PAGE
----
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Banes & Notables: Beware of Friday the 28th 

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Two of our retail vets revisit and relay the horrors of Black Friday

It is an ugly paradox that the darkest day for retail workers should be the most looked forward to by business owners. Only those in the thick of the action of the shoppers’ holiday could have deemed the day “black.” 

The lines will form around 4, maybe 4:30 a.m., around the same time that sales associates will be rolling out of bed. Insomniacs will enter retail doors at 5 and 6 a.m. to cash in on special discounts as retail workers scramble to prepare displays and end caps, tie down those very important balloons and open cash registers. Cheery holiday shoppers will cascade future gifts into their carts, while irritated bargain hunters will rummage through once-neat shelves to find their brother’s size shoe or their niece’s favorite book. 

For the Black Friday shopper this is pure shopping excitement. This is the X-Games for consumers, the medals given out to the first shopper to grab the cheapest DVD player or the jacket marked down 60 percent. The associates will be demanded to find products, sizes, all the while being expected to deliver perfect customer service. If your store doesn’t have that video game, that size in that ugly pair of shoes, they ask if you could check another store. You call the other store, but the fact is that store is swamped too. You will wait on the line for 10 minutes; the customer gets furious, screams, then storms off through the automatic sliding doors to some other store to hunt for equally worthless items. 

Those DVD players, bicycles and other items with slashed prices have slashed prices for a reason. Black Friday is simply the day that retailers pull out all the tricks to sell us total crap that we think we need.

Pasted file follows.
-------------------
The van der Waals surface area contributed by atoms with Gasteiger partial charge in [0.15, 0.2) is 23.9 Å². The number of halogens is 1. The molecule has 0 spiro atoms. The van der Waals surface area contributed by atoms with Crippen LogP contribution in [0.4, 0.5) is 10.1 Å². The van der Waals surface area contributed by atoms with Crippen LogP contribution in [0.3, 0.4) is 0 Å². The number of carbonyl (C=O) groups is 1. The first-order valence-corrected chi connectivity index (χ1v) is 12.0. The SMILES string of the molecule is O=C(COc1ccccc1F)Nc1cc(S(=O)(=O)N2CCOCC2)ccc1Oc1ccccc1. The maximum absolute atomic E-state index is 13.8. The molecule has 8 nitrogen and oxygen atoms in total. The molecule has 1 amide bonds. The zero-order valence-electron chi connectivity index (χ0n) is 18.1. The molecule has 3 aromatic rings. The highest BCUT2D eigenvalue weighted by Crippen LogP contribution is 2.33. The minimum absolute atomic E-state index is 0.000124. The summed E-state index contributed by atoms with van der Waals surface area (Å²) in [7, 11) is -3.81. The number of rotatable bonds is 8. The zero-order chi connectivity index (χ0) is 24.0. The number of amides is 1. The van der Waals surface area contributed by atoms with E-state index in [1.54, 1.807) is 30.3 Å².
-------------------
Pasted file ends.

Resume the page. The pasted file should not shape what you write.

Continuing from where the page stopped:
Black Friday is everything terrible about retail amplified – amplified and spun around and flipped upside-down on its head. For every customer who comes into the store on an average day asking you to look for something nonexistent, at least 10 more will come in on Black Friday. For every person who leaves merchandise messes in the isles, at least 40 will.

And it is your job to mediate the chaos.  

There is no getting out of working Black Friday, either. You thought by thinking ahead you might be able to request the day off months in advance – your uncle was coming into town, you would be volunteering for charity. You foresaw that your dog was going to eat a leftover turkey bone. But all envisioned excuses were shattered by the thick, black Sharpie marker your manager used to block out November 28 on the calendar, “No requests off.”

Prisoners are allotted no mercy.

There isn’t a best shift to work on Black Friday. It’s a lose-lose situation regardless if you work the opening or closing shift. You can come in the morning (though the sun won’t rise for several hours) and put up with the ravaging hoards of shoppers, or you can work the night shift and clean up after the ravaging hoard of shoppers. What beautiful choices. 

But the nightmare that is Black Friday could be completely different. With the economy joyfully riding its own rollercoaster and consumers scared of the shadows cast by their bank accounts and credit card debt, Black Friday could be a dead day. If a store doesn’t come out with a huge sale, their doors will open at 5 a.m. to no one but Wal-Mart employees scurrying to work. 

Schools and businesses give us the day after Thanksgiving off as a “family day,” which, somewhere in the spread of American history, came to constitute a family ritual of 10-hour shopping trips.  Corporations fuel this tradition by slashing their prices for one day.  This is how we buy Christmas presents for each other. Or how we find affordable stuff for ourselves. 

Finding affordable deals at 5 a.m. the day after Thanksgiving, the day that we celebrate all that we have. There really is nothing like hunting for what you want after cherishing what you have.  

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